Students at Campus International now learn in a new building designed specifically to support the International Baccalaureate curriculum. The 1.75 acre urban site is located on the Cleveland State University campus, posing a design challenge as the team was tasked with creating a flexible, 21st-century school facility on a tight site.
To provide collaboration spaces, outdoor learning areas, and parking, the building stacks up efficiently on four levels surrounding a central, naturally daylit atrium. Gathering the entire population of the school at least once a week is essential to the program, thus the large atrium space and adjacent cafeteria can be used for this purpose.
The building provides technology-equipped shared project areas outside of each classroom, and connectivity visually to all four levels from these shared areas. Small group areas and distributed administration spaces on each classroom floor allow for flexibility of group size to gather and work together. Shared spaces such as music and a multi-purpose room are primarily located on level one, with only the gymnasium on the third level for efficiency of the structural system. To ensure that technology is integrated into the students’ day, classrooms and breakout spaces contain both digital and analog media. Interior windows throughout inspire students and staff to learn from each other, and the brightly colored walls reflect daylight. Boosting collaboration and physical activity through the use of wide corridors and centrally placed stairs, the sustainably designed school supports students, teachers, and their inquiry-based academic curriculum.
Stacking up efficiently on 4 levels, Campus International School minimizes its exterior envelope while maximizing daylighting. The building uses high performance glazing, and an efficient rainscreen skin with exterior insulation to control energy use. The design team incorporated over 5,500 net square feet of project and collaboration space that did not previously exist. Operating costs and energy use were both reduced on the tight urban site as a result of the space maximization. Generous daylighting is used throughout the building to bring light into classrooms, boosting wellness and reducing heating needs during the winter months.
Campus International K-8 School utilizes an energy efficient design, from the design parameters to the equipment selection to the components that make up the systems. Starting with the design parameters, the air conditioning system utilizes a low temperature supply discharge approach to reduce fan energy. A lower supply temperature in cooling allows the building to take advantage of reduced airflow required for cooling applications. All cooling system components utilize low or non-CFC refrigerants.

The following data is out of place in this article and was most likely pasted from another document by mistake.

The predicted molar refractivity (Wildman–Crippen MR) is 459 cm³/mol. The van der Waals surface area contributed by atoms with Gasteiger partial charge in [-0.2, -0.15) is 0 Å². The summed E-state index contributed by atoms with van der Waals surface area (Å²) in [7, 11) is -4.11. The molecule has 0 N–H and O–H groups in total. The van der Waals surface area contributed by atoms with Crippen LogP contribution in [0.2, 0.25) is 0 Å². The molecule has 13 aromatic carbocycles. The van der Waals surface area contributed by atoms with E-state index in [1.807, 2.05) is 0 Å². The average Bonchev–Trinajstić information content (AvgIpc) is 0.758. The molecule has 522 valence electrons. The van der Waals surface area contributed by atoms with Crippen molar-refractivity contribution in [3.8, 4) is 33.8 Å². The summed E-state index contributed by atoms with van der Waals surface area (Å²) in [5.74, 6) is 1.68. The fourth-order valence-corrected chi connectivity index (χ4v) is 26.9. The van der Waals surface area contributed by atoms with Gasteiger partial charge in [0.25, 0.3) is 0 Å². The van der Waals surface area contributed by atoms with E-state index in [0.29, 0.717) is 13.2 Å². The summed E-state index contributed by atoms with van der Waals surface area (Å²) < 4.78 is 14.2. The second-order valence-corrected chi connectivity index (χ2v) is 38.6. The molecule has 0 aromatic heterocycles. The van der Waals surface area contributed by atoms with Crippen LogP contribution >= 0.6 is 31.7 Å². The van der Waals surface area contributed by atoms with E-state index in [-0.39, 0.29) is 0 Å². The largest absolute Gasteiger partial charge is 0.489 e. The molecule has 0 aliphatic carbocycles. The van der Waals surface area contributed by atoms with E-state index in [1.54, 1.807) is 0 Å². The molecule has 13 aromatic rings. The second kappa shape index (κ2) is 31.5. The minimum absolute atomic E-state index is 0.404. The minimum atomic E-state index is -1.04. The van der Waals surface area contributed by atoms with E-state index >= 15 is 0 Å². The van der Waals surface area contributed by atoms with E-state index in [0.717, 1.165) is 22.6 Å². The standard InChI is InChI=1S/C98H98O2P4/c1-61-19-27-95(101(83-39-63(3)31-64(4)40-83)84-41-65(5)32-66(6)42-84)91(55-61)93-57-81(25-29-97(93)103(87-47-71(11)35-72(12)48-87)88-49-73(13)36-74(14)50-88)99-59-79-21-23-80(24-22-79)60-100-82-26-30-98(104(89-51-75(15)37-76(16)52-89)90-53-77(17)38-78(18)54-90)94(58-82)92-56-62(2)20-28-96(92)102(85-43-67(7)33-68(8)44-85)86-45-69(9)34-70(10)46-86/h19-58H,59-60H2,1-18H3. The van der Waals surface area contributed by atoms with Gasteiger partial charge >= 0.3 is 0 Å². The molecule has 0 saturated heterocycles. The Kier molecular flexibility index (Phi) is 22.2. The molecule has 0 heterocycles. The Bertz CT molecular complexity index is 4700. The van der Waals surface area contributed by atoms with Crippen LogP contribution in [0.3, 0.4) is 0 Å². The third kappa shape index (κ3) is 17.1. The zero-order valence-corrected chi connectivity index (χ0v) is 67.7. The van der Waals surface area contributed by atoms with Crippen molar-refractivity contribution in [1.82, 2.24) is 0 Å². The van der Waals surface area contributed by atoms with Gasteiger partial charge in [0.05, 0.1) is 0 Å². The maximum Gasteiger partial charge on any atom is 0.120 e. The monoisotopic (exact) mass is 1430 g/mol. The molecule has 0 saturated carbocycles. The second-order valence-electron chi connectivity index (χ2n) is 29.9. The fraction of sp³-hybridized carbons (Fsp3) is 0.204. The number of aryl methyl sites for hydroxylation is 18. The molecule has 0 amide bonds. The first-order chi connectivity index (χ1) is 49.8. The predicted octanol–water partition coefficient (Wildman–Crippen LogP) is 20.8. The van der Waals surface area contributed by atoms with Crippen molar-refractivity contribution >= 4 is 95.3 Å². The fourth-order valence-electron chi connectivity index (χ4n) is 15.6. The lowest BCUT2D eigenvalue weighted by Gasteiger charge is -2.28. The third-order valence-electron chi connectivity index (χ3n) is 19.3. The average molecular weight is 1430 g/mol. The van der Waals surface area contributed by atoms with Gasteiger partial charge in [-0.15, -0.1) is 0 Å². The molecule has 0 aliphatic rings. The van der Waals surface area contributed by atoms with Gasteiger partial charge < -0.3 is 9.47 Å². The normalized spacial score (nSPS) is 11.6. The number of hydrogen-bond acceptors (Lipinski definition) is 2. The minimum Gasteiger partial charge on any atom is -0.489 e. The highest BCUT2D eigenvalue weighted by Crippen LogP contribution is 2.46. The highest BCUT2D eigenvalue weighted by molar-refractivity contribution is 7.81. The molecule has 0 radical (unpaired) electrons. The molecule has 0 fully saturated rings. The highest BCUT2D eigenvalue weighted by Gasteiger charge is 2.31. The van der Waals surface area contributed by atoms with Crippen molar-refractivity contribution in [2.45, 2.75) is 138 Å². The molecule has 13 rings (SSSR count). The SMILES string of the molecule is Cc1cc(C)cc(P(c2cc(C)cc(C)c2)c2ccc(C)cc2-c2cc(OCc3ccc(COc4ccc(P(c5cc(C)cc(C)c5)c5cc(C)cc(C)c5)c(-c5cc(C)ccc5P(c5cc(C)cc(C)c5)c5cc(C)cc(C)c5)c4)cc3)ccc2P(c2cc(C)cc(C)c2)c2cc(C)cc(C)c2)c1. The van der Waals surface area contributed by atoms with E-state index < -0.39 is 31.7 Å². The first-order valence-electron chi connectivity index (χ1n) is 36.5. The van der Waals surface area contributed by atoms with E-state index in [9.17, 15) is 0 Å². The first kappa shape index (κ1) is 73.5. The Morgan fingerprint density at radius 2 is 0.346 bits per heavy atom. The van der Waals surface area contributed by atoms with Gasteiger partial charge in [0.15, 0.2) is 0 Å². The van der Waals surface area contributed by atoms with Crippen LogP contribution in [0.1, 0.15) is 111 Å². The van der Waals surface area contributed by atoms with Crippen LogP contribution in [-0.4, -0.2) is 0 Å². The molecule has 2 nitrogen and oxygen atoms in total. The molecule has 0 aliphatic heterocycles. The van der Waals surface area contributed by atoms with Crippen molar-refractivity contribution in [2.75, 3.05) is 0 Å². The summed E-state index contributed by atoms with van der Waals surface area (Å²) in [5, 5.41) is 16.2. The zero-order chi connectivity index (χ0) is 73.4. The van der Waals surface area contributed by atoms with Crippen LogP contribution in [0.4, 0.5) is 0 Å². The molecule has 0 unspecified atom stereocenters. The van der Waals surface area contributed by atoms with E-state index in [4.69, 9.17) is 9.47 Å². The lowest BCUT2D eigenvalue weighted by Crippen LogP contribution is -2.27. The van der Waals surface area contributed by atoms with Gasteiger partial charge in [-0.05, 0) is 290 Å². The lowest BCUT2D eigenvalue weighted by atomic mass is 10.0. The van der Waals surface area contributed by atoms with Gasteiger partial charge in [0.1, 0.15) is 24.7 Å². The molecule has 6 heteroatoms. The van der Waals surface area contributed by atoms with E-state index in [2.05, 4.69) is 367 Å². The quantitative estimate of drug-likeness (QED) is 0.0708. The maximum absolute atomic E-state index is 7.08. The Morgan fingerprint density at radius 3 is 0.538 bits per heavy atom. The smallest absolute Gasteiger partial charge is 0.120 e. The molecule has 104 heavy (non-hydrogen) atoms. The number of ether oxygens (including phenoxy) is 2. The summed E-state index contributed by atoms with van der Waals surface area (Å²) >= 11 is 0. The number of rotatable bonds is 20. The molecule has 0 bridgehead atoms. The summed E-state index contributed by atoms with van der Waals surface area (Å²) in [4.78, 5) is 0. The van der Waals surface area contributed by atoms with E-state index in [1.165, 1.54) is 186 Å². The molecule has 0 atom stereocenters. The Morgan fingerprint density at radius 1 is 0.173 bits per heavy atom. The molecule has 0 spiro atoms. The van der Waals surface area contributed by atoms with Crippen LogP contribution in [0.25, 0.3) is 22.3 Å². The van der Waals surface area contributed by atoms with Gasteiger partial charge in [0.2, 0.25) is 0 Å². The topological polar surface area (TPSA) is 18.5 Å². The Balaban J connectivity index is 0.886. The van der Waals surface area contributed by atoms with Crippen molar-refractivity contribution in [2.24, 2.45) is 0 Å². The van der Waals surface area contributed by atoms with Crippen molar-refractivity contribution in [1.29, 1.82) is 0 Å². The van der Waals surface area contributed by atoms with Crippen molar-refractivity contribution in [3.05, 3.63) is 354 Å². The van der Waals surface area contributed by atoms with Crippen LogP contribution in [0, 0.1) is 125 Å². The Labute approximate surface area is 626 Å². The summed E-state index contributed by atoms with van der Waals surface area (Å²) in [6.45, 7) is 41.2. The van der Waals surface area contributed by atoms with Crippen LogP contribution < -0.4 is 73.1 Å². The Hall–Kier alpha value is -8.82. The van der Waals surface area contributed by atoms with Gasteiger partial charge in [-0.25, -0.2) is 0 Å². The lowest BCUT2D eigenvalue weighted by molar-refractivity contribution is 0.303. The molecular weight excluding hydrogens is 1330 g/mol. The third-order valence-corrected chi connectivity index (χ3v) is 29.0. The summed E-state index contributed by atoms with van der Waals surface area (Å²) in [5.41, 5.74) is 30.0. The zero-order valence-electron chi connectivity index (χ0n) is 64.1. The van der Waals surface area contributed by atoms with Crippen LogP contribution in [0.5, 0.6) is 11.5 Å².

The building design also incorporates high efficiency condensing boilers into the heating system that waste less of the combustion gas heat without using more boiler energy. All of the large air handling fans and hydronic system pumps are controlled with variable frequency drives which pinpoint the optimal operating conditions for this equipment during all times of use. This precision control leads to reduced energy consumption during reduced load conditions.
The Energy Star Target Finder shows that the building is 0.1% better than the national average.
Predicted EUI excluding on-site renewable energy contribution = 81.67 kBtu/SF/yr
Predicted EUI including on-site renewable energy contribution = N/A, same as above
Predicted % regional energy reduction = 4%
The school is located in a dense urban area, therefore is directly accessible to several public transportation options. It is walkable to roughly 5 city bus routes and accommodates parking for staff and visitors. Its centralized location has achieved a Walk Score rating of 86, and several large bike racks outside the building accommodate those who cycle to school.
Per local zoning code, a total of 74 parking spaces are required. With 800 daily occupants, the school has a reduced total of 67 spaces that are provided. Of those, 4 are designated car/van pool parking spaces.
100% of the site storm water is managed for water quality and for flood control in an underground storage chamber system beneath the main parking lot. 100% of precipitation is managed on site, whereas 0% waste water is reused on site.
Percent (%) annual regulated potable water use = 4.73 gallons per SF/year
Indoor air quality directly affects the health and well-being of a building’s occupants. Within this school, indoor air quality has been improved through the use of low-emitting materials which contain no or low amounts of volatile organic compounds (VOCs). VOC’s are carbon compounds that become a gas at normal room temperature and contribute to air pollution both directly and through atmospheric photochemical reactions, producing secondary air pollutants such as ozone and peroxyacetyl nitrate. All adhesives, sealants, paints, carpets, and composite materials used throughout this building are low-emitting.